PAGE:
Fool's School: Legendary 'Burgh Pranks
Looking for some inspiration on April Fool’s Day? Check out these legendary Pittsburgh pranks.
Illustration by Patrick Neil
In 2007, when the Pittsburgh Penguins visited Toronto, more than 15,000 fans attended the pregame practice at Air Canada Centre hoping to catch a glimpse of Sidney Crosby. Sure enough, Sid the Kid skated out of the tunnel and raised his stick to a chorus of cheers.
Only it wasn’t the Penguins’ baby-faced superstar under the famous No. 87 sweater; it was bearded scrapper Max Talbot in disguise. “It was pretty weird,” Talbot said. “At first they were screaming for me, and then it was, ‘Who’s that guy?’” Naturally, the ruse was the brainchild of wisecracking goalie Marc-Andre Fleury.
Did you know that one of the most famous hoaxers in American history was born here? In 1877, an article appeared in newspapers across the country claiming that the remains of George Washington had turned to stone, “resembling a statue.”
Public hysteria forced The New York Herald to publish a notice citing the article as a hoax. The reporting was attributed to an unnamed correspondent of the San Francisco Chronicle believed to be Joseph Mulhattan—traveling salesman by day, infamous news-media prankster by night. Mulhattan, whom The New York Times branded “The Prince of Liars,” grew up in what is now Pittsburgh’s North Side.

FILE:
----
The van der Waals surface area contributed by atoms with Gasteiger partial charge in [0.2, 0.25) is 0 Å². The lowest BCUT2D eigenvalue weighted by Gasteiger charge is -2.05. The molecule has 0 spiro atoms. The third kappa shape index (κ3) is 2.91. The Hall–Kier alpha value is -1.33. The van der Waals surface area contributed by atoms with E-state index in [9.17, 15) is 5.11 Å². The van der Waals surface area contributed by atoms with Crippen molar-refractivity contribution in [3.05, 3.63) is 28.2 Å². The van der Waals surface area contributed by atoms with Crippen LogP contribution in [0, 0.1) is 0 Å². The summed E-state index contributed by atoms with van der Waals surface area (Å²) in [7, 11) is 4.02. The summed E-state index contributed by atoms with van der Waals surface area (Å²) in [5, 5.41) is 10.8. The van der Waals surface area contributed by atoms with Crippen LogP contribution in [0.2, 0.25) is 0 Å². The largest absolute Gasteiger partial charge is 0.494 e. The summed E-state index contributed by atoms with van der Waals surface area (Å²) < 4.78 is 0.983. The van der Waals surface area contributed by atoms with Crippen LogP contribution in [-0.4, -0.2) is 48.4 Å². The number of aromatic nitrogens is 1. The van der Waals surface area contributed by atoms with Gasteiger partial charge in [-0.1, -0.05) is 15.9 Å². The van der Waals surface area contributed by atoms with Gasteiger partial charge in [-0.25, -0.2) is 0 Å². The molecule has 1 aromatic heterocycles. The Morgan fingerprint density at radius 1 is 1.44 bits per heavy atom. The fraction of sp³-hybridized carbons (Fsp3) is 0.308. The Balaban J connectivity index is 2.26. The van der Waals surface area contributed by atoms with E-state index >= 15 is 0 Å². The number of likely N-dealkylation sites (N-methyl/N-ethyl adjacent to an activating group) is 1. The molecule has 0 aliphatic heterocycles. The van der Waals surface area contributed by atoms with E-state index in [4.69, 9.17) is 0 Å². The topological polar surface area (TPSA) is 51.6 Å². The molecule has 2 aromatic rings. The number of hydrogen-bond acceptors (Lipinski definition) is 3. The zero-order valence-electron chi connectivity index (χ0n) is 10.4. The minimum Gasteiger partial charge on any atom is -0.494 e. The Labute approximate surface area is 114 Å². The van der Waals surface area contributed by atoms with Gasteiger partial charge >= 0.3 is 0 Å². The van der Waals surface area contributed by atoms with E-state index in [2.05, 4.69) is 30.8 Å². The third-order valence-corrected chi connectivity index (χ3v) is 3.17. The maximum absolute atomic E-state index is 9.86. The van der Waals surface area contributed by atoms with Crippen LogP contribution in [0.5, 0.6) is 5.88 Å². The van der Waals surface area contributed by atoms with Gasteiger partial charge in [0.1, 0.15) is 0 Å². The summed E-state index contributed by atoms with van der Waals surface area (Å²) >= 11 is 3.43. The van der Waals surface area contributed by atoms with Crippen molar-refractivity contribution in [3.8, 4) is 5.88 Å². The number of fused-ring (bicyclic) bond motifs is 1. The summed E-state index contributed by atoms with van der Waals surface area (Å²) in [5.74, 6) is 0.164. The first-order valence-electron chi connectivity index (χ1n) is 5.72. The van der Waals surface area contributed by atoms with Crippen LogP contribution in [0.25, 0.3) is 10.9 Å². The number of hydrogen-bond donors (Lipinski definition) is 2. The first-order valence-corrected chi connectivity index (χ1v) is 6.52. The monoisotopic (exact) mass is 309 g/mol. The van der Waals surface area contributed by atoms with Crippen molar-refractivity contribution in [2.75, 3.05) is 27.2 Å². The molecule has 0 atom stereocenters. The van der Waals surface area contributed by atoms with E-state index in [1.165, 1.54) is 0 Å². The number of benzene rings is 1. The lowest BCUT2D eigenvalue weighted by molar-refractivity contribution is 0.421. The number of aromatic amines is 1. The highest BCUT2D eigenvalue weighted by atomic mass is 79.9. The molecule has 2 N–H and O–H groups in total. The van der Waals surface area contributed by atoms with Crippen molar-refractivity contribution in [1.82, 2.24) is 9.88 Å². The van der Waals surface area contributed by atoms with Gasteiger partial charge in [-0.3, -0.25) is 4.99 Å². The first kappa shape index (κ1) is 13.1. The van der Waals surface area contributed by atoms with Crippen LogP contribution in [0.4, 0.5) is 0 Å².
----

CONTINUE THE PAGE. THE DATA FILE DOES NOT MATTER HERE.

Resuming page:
Unsmiling Pittsburgh Steelers Hall of Famer Jack Lambert was known as “Dracula in Cleats,” but that didn’t stop former backup quarterback Terry Hanratty from having fun at Jack Splat’s expense during the 1975 season. Hanratty booby-trapped Lambert’s locker so that when the toothless linebacker pulled down his shoulder pads from the top shelf, he was drenched with cups of water.
Lambert had the last laugh when Hanratty returned to Three Rivers Stadium in 1976 as a member of the winless Tampa Bay Buccaneers. “I’m calling the blitz on every play,” Lambert warned his former teammate. The Steel Curtain tossed Hanratty around like a rag doll in a 42-0 laugher.